MM: Dreamy time. I answered the phone “Mr. McDeere.” But he [Tom Cruise] was so sweet and so nice. And I had been with them in Days Of Thunder, so I had seen Tom Cruise and Nicole Kidman get together. You know, I saw them sitting next to each other and stuff like that. I certainly wasn’t privy to anything. And there they were together by The Firm. And he was so sweet to me. He had gone home for Christmas. I was there for a long time, and he came back and got down on his knees in front of me, and he said, “I saw a movie over Christmas. And I saw my secretary, and she was playing this wonderful part!” And it was Lorenzo’s Oil. He was sweet, very sweet. And I did another movie with Nicole. They all kinda always remembered me, which was very nice.

Nobody’s Fool (1994)—“Birdy”
Twilight (1998)—“Gloria Lamar”
AVC: You got to do two interesting movies with Paul Newman and Robert Benton, Nobody’s Fool and Twilight. What were those experiences like?


MM: Robert Benton is like my oldest brother. He feels like kinfolk to me. We come from the same part of the country, and I just think he’s one of the great filmmakers. I love him dearly. I really do. Doing that part in Nobody’s Fool was just wonderful. It was wonderful to be with Paul Newman, who was shy and quiet and professional and wonderful. Then when we did reshoots in the summertime, Paul came to my dressing room, and from that moment on, we were friends. And then when we did Twilight, Benton wrote that for me, and Paul wanted me to do it, and it was great. I died in the arms of Paul Newman. What’s better than that? And then I did a play on Broadway and he came to see me and called me “Mucho.” He said, “You’re blowing them off the stage, Mucho. You’re blowing them off the stage.” It was Cat On A Hot Tin Roof. Of course he had done it himself.

AVC: You started as a stage actress. Is that something you return to frequently or less frequently over the years?


MM: Less frequently. I did Cat five years ago. I was nominated for a Tony, with Jason Patric and Ashley Judd and Ned Beatty. It was great. But it’s hard work. I’m all for a couple of plays a year. Day shows, a week. If it’s a short run and it’s a really good part, I think might say yes. I was offered a play in London about six months ago. They inquired about availability for a Broadway musical, which I would have liked to do, but it started before Justified stops. If you sign a contract, you’re locked in for six months to a year, that’s the hard part, and you’re not available to do television and film. I love it all, but I probably like television and film more right now, at my age, which will be 60. It’s not as hard work. Work is harder for stage, the commitment is harder. It’s all harder. Do I want to do one again? Yes I do. I really want to do a musical.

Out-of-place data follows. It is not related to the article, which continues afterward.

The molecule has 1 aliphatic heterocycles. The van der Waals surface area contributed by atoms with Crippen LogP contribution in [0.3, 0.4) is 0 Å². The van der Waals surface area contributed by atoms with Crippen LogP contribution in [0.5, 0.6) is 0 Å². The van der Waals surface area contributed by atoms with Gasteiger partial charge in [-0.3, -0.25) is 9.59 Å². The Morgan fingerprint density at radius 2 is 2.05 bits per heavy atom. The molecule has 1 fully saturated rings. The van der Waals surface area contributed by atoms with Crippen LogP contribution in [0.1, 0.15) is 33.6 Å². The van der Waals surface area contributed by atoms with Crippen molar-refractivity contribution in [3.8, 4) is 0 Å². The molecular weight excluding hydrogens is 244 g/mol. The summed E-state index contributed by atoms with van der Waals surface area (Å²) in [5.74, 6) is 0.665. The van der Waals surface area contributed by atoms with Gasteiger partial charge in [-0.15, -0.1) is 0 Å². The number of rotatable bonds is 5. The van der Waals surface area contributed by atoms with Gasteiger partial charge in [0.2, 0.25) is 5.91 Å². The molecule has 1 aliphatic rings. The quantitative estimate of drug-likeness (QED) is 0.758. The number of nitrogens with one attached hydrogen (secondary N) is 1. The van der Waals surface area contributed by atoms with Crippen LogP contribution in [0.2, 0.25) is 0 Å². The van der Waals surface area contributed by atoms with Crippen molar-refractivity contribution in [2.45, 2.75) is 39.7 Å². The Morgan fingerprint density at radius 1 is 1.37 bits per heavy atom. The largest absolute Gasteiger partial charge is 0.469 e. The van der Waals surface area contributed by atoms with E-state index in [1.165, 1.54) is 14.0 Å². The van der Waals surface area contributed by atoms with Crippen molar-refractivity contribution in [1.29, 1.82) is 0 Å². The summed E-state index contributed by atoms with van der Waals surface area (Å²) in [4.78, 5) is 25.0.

AVC: Have you done a lot of musicals?

MM: I had done a lot of musicals before I went to New York, but I’ve only done one in New York. I’m not a great singer at all, but I can sing, and I can dance. [Laughs.] I do want to do that.


Law & Order (1996)—“Ms. Best”
MM: I worked in a travel agency. I was a travel agent. It was a tiny little part. And I never did a Law & Order. I don’t even think they ever asked me to do one. I did Law & Order: SVU, but when I did “Atonement” [the name of the L&O episode], Martha [Mitchell], the lovely director, asked me to do it because she’d seen Dead Man Walking. But it was a tiny little part. The Law & Order: SVU episode that I did, I was a horrible woman who kept children in cages, and I guess of course that came from Million Dollar Baby. [Laughs.]

Paris, Je T’Aime (2006)—“Carol”
MM: That’s my favorite thing I’ve ever done. Alexander Payne had me come in to meet him for About Schmidt, not for [Kathy] Bates’ part, but for another part, because Bates was already involved. And basically he said, “I just wanted you to come in so I could tell you how much I love you, and how beautiful I think you are.” And I thought, “Yeah, well, this guy’s really full of shit.” That’s all I met Alexander for. And then I got a call out of the blue, the agent said, “I gave your number to Alexander Payne, he wanted to call you.” So he called and said, “Hi Margo, this is Alexander Payne, do you remember me? I’ve written a movie for you. I’ve never written anything for anyone. There’s no money in it. Will you come to Paris and do it?” And I said, “Well let me think. Yes. Yes, I will.” [Laughs.] And then he told me the story of it and then we hung up. Then he called back and said, “Oh wait, do you speak French?” And I said, “Not a word.” He said, “Even better.” That’s how it happened.


AVC: What about the experience of shooting it?